nep-pub New Economics Papers
on Public Finance
Issue of 2005‒10‒08
four papers chosen by
Kwang Soo Cheong
Johns Hopkins University

  1. Tax Reform and Environmental Taxation By Gilbert E. Metcalf
  2. Tax Evasion and the Importance of Trust By Hammar, Henrik; Jagers, Sverker; Nordblom, Katarina
  3. Puzzling Tax Structures in Developing Countries: A Comparison of Two Alternative Explanations By Roger Gordon; Wei Li
  4. Personal Income Tax Reform and Revenue Potential in Transition By Zeljko Bogetic; Fareed Hassan

  1. By: Gilbert E. Metcalf
    Abstract: I measure the industry impacts of an environmental tax reform where a carbon tax is used to finance full or partial corporate tax integration. I find that the industry impacts of such a reform are likely to be modest (in the sense of impacts on returns on equity).
    JEL: H2 Q4 Q5
    Date: 2005–10
  2. By: Hammar, Henrik (Department of Economics, Göteborg University and National Institute of Economic Research (NIER)); Jagers, Sverker (Department of Political Science, Göteborg University); Nordblom, Katarina (Department of Economics, School of Business, Economics and Law)
    Abstract: Unless people pay the taxes they are obliged to pay, a general welfare state will eventually collapse. Thus, for the welfare state to survive in the long run, tax compliance is of utmost importance. Using Swedish individual survey data we analyze which factors affect the perception of tax evasion. The analysis is conducted on ten different taxes and the results differ widely. Hence, we show that it is important to study different taxes separately rather than treating tax evasion as one common phenomenon. In this paper we focus on the importance of different kinds of trust. Whether or not people in general are regarded as trustworthy only has a minor impact on perceived tax evasion. Instead, what matters is trust or distrust in politicians. People who distrust the parliament are more likely than others to think that tax evasion is common, and the result holds for most of the taxes studied. This may have severe long-run consequences for the welfare state. If people stop trusting their leading politicians, social norms about tax compliance deteriorate and the possibilities of collecting taxes for maintain- ing the welfare state are reduced. <p>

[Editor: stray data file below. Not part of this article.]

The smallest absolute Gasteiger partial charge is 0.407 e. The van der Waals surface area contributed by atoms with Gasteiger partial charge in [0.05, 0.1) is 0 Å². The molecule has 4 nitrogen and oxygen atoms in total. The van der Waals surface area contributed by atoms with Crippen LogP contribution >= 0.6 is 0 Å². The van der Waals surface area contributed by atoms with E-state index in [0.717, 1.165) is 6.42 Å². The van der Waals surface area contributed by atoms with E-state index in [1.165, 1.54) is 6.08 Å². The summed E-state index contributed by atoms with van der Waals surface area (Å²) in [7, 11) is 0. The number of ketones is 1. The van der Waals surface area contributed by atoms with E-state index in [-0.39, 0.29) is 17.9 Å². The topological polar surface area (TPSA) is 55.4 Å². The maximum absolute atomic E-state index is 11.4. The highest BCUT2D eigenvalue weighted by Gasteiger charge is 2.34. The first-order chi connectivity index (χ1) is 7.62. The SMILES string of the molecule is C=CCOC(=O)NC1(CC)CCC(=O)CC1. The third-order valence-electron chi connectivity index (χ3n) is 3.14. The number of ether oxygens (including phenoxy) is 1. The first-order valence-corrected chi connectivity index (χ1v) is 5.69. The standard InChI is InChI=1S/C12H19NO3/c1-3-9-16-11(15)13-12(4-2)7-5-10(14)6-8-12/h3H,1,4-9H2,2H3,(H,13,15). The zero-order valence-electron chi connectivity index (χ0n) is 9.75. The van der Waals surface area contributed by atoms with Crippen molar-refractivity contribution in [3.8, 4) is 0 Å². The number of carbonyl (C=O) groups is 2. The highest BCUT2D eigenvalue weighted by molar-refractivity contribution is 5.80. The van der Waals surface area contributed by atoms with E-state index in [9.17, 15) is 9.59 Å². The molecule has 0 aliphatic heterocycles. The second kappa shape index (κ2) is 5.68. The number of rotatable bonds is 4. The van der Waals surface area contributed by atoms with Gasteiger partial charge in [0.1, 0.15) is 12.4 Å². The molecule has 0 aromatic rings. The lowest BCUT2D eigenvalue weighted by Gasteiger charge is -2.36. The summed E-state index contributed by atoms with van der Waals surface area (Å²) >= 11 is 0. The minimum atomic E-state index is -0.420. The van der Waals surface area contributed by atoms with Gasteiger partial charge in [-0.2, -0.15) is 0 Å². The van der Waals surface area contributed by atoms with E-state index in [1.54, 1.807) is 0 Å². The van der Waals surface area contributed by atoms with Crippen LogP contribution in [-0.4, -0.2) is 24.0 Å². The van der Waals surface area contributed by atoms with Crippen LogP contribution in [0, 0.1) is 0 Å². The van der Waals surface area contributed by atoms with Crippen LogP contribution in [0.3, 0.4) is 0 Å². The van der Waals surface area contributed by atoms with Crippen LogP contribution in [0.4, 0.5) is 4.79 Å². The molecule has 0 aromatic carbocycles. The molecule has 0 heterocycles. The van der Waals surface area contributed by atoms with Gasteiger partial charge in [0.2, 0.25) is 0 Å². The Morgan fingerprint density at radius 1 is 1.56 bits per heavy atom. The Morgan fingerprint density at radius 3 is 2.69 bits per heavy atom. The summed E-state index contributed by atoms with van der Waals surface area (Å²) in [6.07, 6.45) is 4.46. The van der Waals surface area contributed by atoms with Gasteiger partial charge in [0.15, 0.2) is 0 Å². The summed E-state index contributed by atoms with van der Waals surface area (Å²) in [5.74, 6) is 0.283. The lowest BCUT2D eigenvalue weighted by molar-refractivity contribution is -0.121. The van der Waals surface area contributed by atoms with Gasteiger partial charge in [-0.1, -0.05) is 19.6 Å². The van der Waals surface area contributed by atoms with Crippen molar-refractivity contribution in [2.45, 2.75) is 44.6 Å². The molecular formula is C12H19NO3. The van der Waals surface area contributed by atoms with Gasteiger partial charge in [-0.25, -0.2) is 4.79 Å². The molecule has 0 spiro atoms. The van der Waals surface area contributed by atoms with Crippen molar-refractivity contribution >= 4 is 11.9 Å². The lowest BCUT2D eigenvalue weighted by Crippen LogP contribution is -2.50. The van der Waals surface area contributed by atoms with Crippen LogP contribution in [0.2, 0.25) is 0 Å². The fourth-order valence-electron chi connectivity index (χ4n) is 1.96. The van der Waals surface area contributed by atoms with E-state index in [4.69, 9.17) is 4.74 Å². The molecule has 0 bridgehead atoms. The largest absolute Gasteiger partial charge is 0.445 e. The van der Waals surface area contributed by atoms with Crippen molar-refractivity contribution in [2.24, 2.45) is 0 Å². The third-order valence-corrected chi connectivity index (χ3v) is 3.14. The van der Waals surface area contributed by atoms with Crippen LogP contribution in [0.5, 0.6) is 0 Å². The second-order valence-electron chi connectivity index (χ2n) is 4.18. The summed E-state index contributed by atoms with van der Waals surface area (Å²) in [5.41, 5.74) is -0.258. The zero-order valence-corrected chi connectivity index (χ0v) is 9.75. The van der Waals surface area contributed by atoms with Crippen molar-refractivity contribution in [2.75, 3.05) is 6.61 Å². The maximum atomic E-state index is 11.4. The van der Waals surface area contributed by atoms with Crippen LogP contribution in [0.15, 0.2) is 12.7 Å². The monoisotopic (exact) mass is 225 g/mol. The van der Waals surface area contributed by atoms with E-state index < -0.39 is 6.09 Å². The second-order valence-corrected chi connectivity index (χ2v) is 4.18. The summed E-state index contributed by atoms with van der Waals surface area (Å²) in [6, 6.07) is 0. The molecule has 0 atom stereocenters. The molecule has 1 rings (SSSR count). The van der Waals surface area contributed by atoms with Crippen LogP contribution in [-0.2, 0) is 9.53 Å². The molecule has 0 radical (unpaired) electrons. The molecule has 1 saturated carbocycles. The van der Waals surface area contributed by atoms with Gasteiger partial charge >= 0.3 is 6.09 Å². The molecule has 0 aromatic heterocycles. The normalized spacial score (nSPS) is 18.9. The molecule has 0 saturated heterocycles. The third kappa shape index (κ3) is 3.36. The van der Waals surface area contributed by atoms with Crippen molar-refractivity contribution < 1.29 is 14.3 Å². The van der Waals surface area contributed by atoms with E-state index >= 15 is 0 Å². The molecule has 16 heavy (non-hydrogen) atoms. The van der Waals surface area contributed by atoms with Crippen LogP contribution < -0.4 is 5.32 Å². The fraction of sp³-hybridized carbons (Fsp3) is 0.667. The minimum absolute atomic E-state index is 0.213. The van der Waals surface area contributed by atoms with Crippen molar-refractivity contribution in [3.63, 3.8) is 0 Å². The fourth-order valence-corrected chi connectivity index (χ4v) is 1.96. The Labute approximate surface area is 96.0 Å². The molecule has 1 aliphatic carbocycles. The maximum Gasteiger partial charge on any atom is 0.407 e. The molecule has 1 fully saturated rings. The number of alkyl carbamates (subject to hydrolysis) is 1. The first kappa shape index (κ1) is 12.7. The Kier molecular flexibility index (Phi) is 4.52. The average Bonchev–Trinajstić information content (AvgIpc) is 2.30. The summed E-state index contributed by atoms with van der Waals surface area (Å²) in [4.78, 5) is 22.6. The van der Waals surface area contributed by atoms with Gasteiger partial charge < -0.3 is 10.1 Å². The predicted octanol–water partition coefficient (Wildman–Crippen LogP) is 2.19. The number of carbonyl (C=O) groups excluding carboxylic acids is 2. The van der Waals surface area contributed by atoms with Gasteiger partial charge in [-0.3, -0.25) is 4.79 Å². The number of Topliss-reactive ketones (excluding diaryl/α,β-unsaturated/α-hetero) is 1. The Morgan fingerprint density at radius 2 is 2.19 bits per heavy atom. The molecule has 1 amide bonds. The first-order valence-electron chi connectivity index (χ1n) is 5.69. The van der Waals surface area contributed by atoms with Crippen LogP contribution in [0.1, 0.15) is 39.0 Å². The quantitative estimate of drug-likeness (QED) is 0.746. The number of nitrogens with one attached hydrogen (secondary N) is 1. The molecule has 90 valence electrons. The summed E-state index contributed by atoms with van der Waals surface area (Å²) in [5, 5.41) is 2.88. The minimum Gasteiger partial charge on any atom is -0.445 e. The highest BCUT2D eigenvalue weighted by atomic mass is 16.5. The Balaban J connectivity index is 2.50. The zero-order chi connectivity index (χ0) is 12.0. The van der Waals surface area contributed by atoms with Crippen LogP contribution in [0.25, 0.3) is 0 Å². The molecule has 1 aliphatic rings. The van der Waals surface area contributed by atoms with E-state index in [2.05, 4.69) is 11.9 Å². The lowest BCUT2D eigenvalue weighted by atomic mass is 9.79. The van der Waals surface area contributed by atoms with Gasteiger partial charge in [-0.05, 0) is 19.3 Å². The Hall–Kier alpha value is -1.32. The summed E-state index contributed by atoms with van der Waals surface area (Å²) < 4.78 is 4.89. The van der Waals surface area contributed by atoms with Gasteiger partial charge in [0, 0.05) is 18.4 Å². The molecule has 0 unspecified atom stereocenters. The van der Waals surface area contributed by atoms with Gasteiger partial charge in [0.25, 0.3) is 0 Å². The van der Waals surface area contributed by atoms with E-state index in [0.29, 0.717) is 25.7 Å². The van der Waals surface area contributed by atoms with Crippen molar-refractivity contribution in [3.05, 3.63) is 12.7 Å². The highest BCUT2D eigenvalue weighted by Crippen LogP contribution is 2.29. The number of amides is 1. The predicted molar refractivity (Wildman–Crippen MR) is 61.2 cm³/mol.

Keywords: trust in politicians; generalized trust; social capital; general welfare state; tax policy; tax compliance
    JEL: H11 H26 Z13
    Date: 2005–09–27
  3. By: Roger Gordon; Wei Li
    Abstract: Observed economic policies in developing countries differ sharply both from those observed among developed countries and from those forecast by existing models of optimal policies. For example, developing countries rely little on broad-based taxes, and make substantial use of tariffs and seignorage as nontax sources of revenue. The objective of this paper is to contrast the implications of two models designed to explain such anomalous policies. One approach, by Gordon-Li (2005), focuses on the greater difficulties faced in poor countries in monitoring taxable activity, and explores the best available policies given such difficulties. The other, building on Grossman-Helpman (1994), presumes that political-economy problems in developing countries are worse, leading to worse policy choices. The paper compares the contrasting theoretical implications of the two models with the data, and finds that the political-economy approach does poorly in reconciling many aspects of the data with the theory. In contrast, the forecasts from Gordon-Li model are largely consistent with the data currently available.
    JEL: H21 O23 O17 F13 F23
    Date: 2005–10
  4. By: Zeljko Bogetic (The World Bank); Fareed Hassan
    Abstract: The paper uses the 1992 household survey for Bulgaria to show poor revenue performance of the income tax structure prevailing in 1992, which did not take into account the underlying distribution of income. The paper shows that Bulgaria can benefit from a much lower and simpler income tax rate structure, which will be superior on revenue and distributional grounds. Subsequently in the 1990s, Bulgaria implemented an income tax reform similar to the one advocated in this paper.
    Keywords: Income tax, tax reform, tax potential tax rate, tax base, income distribution, Bulgaria, transition
    JEL: D6 D7 H D1 D2 D3 D4 O P
    Date: 2005–10–05

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